We live in extraordinary times, wouldn’t you agree? We might not be able to set foot on planets such as Mars or Pluto just yet, but we are able to admire them closely thanks to engineering marvels such as the Curiosity rover and the New Horizons spacecraft. Speaking of New Horizons, even though it’s already on its way to the Kuiper Belt, the data that it sent back to Earth when it passed by Pluto is still being analyzed by NASA’s experts in order to understand the dwarf planet better. Apparently, one particular image managed to stand out as it highlighted one of the planet’s icy volcanoes. NASA went ahead and named the formation “Wright Mons” in honor of the Wright brothers, and just in case you’re curious about its precise location, we can tell you that it was spotted at the bottom of the planet’s “heart-shaped” region.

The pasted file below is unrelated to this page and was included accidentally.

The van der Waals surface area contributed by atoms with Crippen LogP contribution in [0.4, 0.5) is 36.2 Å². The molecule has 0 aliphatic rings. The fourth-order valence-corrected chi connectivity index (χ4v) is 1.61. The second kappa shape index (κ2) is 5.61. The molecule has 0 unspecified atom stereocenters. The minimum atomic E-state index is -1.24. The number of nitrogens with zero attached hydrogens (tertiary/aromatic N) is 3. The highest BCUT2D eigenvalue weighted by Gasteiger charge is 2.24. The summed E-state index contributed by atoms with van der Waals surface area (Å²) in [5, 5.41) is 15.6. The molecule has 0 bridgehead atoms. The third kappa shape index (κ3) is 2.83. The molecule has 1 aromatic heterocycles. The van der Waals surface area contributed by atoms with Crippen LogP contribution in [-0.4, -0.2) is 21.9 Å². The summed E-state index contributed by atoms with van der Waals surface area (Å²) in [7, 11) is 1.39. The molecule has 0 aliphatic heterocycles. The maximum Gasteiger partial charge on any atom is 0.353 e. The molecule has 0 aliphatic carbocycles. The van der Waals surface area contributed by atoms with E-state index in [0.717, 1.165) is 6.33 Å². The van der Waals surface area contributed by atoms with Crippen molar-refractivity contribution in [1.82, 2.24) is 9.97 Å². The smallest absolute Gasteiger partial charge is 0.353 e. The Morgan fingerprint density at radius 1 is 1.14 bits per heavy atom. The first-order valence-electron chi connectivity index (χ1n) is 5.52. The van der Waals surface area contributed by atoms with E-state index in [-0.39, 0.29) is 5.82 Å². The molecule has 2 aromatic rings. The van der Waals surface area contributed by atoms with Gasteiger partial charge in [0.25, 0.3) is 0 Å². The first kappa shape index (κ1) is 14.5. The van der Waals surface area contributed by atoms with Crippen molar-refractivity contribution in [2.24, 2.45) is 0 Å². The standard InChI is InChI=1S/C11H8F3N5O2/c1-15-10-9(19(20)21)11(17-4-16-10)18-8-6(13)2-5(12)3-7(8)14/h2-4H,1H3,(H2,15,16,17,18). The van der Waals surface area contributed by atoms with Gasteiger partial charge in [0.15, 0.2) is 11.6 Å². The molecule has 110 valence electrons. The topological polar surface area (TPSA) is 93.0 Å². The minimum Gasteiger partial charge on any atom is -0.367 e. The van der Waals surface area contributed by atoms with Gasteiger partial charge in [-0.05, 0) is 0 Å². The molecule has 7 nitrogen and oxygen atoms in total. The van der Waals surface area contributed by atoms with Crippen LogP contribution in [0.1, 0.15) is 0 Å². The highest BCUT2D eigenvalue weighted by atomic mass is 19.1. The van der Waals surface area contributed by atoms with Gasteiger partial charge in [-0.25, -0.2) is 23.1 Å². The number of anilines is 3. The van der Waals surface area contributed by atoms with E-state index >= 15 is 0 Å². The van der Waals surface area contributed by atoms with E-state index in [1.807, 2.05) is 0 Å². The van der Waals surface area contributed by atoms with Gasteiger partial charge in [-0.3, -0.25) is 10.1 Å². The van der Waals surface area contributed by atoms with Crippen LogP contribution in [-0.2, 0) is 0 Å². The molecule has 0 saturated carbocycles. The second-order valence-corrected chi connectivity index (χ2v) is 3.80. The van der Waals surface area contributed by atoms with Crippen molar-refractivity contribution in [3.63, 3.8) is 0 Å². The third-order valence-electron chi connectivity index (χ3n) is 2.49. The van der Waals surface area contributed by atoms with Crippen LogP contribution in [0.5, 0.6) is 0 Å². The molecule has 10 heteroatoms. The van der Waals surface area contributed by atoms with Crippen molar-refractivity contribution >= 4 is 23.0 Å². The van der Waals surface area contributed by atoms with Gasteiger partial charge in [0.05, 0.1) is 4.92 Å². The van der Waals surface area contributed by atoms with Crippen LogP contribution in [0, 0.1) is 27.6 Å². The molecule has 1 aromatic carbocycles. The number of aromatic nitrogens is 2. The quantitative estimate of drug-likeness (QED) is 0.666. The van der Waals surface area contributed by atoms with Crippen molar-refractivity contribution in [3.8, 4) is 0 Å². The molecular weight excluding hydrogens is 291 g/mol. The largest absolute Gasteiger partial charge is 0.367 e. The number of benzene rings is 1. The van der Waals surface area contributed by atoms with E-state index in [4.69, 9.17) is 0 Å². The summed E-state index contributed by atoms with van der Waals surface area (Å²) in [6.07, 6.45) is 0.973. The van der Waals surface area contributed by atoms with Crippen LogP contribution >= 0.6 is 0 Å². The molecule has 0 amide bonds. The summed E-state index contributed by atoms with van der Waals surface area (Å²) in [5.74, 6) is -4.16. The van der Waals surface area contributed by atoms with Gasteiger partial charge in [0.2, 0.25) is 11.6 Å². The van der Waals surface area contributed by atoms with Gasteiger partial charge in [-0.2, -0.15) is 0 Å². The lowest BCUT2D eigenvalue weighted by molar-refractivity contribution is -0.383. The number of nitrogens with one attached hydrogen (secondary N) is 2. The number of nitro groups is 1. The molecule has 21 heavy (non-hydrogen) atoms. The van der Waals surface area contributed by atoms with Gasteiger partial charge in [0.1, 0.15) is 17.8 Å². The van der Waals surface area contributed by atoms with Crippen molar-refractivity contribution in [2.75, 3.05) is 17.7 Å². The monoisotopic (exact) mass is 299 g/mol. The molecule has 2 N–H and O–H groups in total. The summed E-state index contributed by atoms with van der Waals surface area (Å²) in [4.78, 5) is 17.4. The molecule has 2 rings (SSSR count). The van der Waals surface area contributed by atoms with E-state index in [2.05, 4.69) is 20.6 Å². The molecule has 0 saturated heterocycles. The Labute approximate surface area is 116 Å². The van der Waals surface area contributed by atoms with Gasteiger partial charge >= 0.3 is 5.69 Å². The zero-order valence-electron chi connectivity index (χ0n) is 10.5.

Measuring in at 2.5 miles in height and 90 miles across, Wright Mons could very well be the largest volcano ever sighted on another planet. However, just to put things in perspective, Earth’s own Mauna Loa is quite a bit larger, as it measures 5.7 miles in height. What makes cryovolcanoes special when compared to regular ones is the fact that they actually eject a combination of ice and gasses instead of lava. It would definitely be nice to see Wright Mons in action, but that’s just wishful thinking at this point.